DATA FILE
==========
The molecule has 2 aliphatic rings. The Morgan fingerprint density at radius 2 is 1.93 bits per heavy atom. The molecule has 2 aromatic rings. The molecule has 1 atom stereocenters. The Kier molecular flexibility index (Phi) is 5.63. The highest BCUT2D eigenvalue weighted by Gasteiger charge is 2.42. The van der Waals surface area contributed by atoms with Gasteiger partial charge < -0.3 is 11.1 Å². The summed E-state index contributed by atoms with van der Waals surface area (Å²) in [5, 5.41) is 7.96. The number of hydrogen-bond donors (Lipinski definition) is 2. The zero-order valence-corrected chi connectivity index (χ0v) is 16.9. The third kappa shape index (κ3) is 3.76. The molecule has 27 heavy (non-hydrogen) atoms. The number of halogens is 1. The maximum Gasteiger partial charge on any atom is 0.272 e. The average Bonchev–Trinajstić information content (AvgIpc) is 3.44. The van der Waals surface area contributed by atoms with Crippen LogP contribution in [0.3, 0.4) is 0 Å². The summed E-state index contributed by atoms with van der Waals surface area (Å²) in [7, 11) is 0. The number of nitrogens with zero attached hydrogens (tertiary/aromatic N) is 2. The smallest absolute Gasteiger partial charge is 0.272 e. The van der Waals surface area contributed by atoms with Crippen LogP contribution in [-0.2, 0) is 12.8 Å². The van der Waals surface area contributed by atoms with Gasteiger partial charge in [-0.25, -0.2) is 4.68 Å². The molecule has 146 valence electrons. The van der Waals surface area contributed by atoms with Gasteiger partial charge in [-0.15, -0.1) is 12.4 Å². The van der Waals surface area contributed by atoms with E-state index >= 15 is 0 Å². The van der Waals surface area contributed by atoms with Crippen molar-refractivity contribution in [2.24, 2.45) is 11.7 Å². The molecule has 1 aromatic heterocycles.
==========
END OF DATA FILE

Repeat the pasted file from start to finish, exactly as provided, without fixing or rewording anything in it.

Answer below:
The molecule has 2 aliphatic rings. The Morgan fingerprint density at radius 2 is 1.93 bits per heavy atom. The molecule has 2 aromatic rings. The molecule has 1 atom stereocenters. The Kier molecular flexibility index (Phi) is 5.63. The highest BCUT2D eigenvalue weighted by Gasteiger charge is 2.42. The van der Waals surface area contributed by atoms with Gasteiger partial charge < -0.3 is 11.1 Å². The summed E-state index contributed by atoms with van der Waals surface area (Å²) in [5, 5.41) is 7.96. The number of hydrogen-bond donors (Lipinski definition) is 2. The zero-order valence-corrected chi connectivity index (χ0v) is 16.9. The third kappa shape index (κ3) is 3.76. The molecule has 27 heavy (non-hydrogen) atoms. The number of halogens is 1. The maximum Gasteiger partial charge on any atom is 0.272 e. The average Bonchev–Trinajstić information content (AvgIpc) is 3.44. The van der Waals surface area contributed by atoms with Crippen LogP contribution in [0.3, 0.4) is 0 Å². The summed E-state index contributed by atoms with van der Waals surface area (Å²) in [7, 11) is 0. The number of nitrogens with zero attached hydrogens (tertiary/aromatic N) is 2. The smallest absolute Gasteiger partial charge is 0.272 e. The van der Waals surface area contributed by atoms with Crippen LogP contribution in [-0.2, 0) is 12.8 Å². The van der Waals surface area contributed by atoms with Gasteiger partial charge in [-0.25, -0.2) is 4.68 Å². The molecule has 146 valence electrons. The van der Waals surface area contributed by atoms with Gasteiger partial charge in [-0.15, -0.1) is 12.4 Å². The van der Waals surface area contributed by atoms with E-state index >= 15 is 0 Å². The van der Waals surface area contributed by atoms with Crippen molar-refractivity contribution in [2.24, 2.45) is 11.7 Å². The molecule has 1 aromatic heterocycles.